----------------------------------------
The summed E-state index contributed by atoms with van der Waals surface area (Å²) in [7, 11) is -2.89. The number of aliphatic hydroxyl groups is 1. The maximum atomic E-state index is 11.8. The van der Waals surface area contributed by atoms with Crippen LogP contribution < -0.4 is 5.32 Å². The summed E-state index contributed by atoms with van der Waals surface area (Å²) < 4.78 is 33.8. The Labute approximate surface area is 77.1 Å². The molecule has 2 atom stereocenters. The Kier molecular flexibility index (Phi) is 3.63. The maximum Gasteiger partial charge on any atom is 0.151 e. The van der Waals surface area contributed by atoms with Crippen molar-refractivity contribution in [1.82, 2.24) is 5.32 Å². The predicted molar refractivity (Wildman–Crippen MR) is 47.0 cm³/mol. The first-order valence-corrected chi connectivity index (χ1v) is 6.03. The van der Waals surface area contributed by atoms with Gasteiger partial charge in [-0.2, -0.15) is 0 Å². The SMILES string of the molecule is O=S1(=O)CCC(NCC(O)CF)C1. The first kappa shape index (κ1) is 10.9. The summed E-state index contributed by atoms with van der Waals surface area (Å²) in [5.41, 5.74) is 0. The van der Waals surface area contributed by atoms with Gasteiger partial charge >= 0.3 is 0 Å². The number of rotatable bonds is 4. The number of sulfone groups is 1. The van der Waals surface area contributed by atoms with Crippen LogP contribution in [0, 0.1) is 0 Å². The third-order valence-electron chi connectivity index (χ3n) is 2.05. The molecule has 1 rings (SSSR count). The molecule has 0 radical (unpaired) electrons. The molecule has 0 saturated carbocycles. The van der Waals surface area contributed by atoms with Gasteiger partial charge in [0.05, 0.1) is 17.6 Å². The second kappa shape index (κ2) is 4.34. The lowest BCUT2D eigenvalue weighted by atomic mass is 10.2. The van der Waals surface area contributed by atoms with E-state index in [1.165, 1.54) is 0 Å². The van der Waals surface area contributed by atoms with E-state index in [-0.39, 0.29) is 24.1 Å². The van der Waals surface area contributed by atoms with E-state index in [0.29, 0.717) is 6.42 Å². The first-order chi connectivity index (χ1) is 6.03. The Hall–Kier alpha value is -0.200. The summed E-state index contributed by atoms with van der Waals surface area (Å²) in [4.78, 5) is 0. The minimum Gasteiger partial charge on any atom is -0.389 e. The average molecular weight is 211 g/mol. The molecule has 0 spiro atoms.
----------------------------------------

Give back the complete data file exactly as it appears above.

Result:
The summed E-state index contributed by atoms with van der Waals surface area (Å²) in [7, 11) is -2.89. The number of aliphatic hydroxyl groups is 1. The maximum atomic E-state index is 11.8. The van der Waals surface area contributed by atoms with Crippen LogP contribution < -0.4 is 5.32 Å². The summed E-state index contributed by atoms with van der Waals surface area (Å²) < 4.78 is 33.8. The Labute approximate surface area is 77.1 Å². The molecule has 2 atom stereocenters. The Kier molecular flexibility index (Phi) is 3.63. The maximum Gasteiger partial charge on any atom is 0.151 e. The van der Waals surface area contributed by atoms with Crippen molar-refractivity contribution in [1.82, 2.24) is 5.32 Å². The predicted molar refractivity (Wildman–Crippen MR) is 47.0 cm³/mol. The first-order valence-corrected chi connectivity index (χ1v) is 6.03. The van der Waals surface area contributed by atoms with Gasteiger partial charge in [-0.2, -0.15) is 0 Å². The SMILES string of the molecule is O=S1(=O)CCC(NCC(O)CF)C1. The first kappa shape index (κ1) is 10.9. The summed E-state index contributed by atoms with van der Waals surface area (Å²) in [5.41, 5.74) is 0. The van der Waals surface area contributed by atoms with Gasteiger partial charge >= 0.3 is 0 Å². The number of rotatable bonds is 4. The number of sulfone groups is 1. The van der Waals surface area contributed by atoms with Crippen LogP contribution in [0, 0.1) is 0 Å². The third-order valence-electron chi connectivity index (χ3n) is 2.05. The molecule has 1 rings (SSSR count). The molecule has 0 radical (unpaired) electrons. The molecule has 0 saturated carbocycles. The van der Waals surface area contributed by atoms with Gasteiger partial charge in [0.05, 0.1) is 17.6 Å². The second kappa shape index (κ2) is 4.34. The lowest BCUT2D eigenvalue weighted by atomic mass is 10.2. The van der Waals surface area contributed by atoms with E-state index in [1.165, 1.54) is 0 Å². The van der Waals surface area contributed by atoms with E-state index in [-0.39, 0.29) is 24.1 Å². The van der Waals surface area contributed by atoms with E-state index in [0.29, 0.717) is 6.42 Å². The first-order chi connectivity index (χ1) is 6.03. The Hall–Kier alpha value is -0.200. The summed E-state index contributed by atoms with van der Waals surface area (Å²) in [4.78, 5) is 0. The minimum Gasteiger partial charge on any atom is -0.389 e. The average molecular weight is 211 g/mol. The molecule has 0 spiro atoms.